Intel plays catch-up to ARM with renewed Android push

A new compiler promises to deliver high-performance apps on devices where Intel has taken a backseat so far

Intel is looking to improve its fortunes in the Android space, releasing a C++ compiler today for building high-performance Android applications that run on Intel processors. The company has provided an SDK for Android on Intel for several years, but has gained little adoption.

Thus, the company's chip family has not been the dominant processor architecture for mobile devices; ARM holds that distinction.

"Intel is definitely working to gain market segment share with Android devices. We're working hard to get there," said Jeff McVeigh, Intel's general manager for performance client and visual computing.

"I get the sense Intel is going to keep pushing its chips to get to a point where it can match ARM in terms of envelope, so I view this as more a work in progress than anything," said Forrester analyst Jeffrey Hammond.

Intel officials claim the new compiler will provide application performance improvements. "We found that about half the top apps [on Android] are written in a mix of Java and C++, usually because they need a little bit more performance than they're getting out of the Dalvik runtime on Android," said Kevin Smith, Intel's general manager of mobile computing and compilers. Applications can have the UI part written in Java while using C++ for compute-intensive, extra-performance operations, Intel says.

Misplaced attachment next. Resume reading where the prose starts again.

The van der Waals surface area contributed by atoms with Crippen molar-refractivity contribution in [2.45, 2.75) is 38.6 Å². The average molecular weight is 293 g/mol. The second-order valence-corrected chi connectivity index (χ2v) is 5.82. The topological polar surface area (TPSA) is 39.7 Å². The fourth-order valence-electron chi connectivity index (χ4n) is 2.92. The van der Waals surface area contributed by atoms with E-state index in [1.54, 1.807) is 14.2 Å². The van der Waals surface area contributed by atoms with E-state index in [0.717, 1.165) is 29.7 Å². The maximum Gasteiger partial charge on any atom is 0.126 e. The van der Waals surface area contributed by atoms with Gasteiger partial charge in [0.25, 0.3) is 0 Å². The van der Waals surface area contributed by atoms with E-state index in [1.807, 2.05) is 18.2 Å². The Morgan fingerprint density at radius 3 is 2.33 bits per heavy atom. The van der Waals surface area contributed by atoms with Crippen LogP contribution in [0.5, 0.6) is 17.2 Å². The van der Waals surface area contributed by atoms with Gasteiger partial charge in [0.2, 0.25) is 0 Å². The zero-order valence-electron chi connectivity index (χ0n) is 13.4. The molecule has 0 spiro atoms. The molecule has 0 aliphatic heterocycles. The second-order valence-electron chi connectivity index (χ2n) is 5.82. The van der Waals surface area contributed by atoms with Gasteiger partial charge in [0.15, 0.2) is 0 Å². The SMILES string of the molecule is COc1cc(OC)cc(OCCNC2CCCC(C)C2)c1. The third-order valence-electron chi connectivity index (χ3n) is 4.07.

The Intel C++ compiler for Android is an alternative to the GNU C++ compiler included in the Android NDK (Native Development Kit). Intel's compiler supplements the NDK; developers can use it to build Android applications for Intel x86 platforms. It supports hosted development on Windows, OS X, and Linux.

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